That $240 is medicine, clothing, co-pays/deductibles, haircuts, and emergencies. This includes no car, and no internet at home.
Yes, you could “make it”. MANY people are “making it”. Barely. But they cannot reach for the American Dream—save for a home —and worry about an injury or illness that can shut the whole thing down.

By Unbiased America

A study is out that, if taken at face value, would imply that many of those reading this should be homeless.

It’s the National Low Income Housing Coalition’s (NLIHC) annual “Out of Reach” report on the affordability of housing in America. And every year when the study is updated and released, the media eats it up, usually running a story with some variant of the headline “Study Finds That In No State Can a Minimum Wage Worker Afford a Two-Bedroom Apartment.”

Oh, where to begin?

• The study has a single minimum wage worker purchasing a TWO-bedroom apartment. Every single estimate in it could be cut in half with the addition of something known as a “room mate.”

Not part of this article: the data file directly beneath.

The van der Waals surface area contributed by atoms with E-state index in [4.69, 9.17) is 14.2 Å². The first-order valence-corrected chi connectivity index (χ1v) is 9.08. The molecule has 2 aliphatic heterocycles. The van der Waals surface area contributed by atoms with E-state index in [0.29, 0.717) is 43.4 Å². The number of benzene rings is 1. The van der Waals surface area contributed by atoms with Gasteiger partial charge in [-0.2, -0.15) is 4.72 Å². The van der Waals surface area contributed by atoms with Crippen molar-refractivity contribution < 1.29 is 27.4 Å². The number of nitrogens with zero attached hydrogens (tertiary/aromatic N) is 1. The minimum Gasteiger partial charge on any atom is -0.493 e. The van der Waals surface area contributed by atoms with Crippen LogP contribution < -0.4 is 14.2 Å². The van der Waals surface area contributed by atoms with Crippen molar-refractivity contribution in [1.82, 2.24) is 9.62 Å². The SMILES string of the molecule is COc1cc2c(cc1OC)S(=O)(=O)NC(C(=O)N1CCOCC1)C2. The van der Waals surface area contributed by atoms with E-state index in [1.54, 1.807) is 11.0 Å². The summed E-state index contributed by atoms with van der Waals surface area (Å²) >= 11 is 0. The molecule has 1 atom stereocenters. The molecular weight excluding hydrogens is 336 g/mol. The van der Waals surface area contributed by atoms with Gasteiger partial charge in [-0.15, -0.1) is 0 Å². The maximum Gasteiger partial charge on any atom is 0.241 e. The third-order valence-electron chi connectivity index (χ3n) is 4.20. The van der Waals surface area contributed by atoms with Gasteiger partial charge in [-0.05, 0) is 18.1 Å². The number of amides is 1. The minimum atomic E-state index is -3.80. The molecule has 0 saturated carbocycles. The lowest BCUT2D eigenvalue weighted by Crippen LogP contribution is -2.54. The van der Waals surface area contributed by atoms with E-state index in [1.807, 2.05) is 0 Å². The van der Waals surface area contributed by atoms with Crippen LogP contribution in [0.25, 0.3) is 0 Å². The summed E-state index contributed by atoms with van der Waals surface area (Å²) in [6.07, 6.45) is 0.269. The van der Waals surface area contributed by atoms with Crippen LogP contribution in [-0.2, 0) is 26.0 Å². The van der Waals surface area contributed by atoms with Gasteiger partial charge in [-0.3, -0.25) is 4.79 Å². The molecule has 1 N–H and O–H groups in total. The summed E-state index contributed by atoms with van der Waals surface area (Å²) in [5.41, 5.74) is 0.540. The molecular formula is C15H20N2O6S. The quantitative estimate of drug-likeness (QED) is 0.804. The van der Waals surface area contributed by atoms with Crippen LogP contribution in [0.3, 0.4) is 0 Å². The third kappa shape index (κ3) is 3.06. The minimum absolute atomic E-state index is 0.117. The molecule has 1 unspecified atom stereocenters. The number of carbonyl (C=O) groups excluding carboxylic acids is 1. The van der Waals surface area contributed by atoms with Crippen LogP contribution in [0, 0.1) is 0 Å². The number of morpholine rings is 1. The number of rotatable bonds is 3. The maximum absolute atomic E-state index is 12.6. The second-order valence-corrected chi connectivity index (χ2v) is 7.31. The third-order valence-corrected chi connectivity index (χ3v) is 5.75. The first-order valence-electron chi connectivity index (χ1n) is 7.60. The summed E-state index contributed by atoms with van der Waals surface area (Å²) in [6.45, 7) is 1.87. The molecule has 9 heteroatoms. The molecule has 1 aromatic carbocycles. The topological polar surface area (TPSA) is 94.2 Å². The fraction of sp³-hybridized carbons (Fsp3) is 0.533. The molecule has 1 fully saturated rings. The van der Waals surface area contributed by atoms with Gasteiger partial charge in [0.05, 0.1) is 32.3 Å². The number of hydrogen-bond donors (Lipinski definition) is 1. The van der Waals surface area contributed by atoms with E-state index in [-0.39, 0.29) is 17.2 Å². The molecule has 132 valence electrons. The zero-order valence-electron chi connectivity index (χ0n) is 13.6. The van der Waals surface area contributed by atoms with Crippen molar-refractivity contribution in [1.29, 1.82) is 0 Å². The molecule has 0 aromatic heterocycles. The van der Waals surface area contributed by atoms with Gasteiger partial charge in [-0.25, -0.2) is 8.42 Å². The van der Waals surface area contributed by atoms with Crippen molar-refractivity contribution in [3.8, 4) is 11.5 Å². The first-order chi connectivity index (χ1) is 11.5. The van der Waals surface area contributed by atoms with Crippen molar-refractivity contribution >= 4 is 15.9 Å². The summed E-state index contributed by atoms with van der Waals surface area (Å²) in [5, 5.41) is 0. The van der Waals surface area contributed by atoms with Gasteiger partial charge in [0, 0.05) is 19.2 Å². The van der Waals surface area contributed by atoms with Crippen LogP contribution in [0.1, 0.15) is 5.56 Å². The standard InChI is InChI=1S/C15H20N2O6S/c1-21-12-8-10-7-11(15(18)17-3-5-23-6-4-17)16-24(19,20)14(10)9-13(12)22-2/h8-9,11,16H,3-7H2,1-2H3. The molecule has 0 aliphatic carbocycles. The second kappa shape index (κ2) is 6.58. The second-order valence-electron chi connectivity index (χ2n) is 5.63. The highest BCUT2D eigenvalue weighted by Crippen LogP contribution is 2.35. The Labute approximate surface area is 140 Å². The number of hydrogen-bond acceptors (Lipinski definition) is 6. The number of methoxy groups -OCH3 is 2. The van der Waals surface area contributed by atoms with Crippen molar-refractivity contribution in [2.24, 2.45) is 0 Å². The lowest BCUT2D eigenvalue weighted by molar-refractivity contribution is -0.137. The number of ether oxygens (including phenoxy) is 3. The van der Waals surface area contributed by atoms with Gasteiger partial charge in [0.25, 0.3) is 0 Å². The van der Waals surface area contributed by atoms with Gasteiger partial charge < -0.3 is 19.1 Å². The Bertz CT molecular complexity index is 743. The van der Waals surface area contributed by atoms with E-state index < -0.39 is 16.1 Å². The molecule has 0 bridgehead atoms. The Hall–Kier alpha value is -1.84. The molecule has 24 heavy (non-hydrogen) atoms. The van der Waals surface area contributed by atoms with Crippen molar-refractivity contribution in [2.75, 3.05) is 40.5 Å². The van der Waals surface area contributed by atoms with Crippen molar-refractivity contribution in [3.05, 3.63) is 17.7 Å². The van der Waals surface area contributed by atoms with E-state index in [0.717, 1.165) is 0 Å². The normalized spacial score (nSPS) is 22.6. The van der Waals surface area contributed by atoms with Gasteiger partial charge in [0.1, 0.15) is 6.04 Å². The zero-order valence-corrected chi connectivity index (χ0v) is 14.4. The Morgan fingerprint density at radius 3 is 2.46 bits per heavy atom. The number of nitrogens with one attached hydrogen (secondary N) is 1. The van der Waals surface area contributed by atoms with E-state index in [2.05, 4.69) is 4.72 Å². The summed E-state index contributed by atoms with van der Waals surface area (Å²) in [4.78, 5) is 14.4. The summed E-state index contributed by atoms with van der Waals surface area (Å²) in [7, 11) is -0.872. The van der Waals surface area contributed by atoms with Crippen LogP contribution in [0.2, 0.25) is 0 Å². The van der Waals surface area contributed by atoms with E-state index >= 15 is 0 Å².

• The study itself is not measuring rent, it’s measuring “fair market rent”. “Fair market rent” is rent that consumes less than 30% of a renters income. In other words, what the study is saying that in no state can you afford a two-bedroom apartment as a single individual, and still have 70% of your income left over afterwards.

• The wages that the NLIHC claims a worker would need to afford a two bedroom apartment in many states exceeds the median wage in those states, and it goes without saying that half of the population is not homeless in those states.

• The study doesn’t acknowledge that someone who’s earning minimum wage and fits the “working poor” description would be receiving the majority of their income as non-cash income in the form of various government benefits. Indeed the average person in poverty spends $2.30 for every dollar of earned income they have, according to the Heritage Foundation.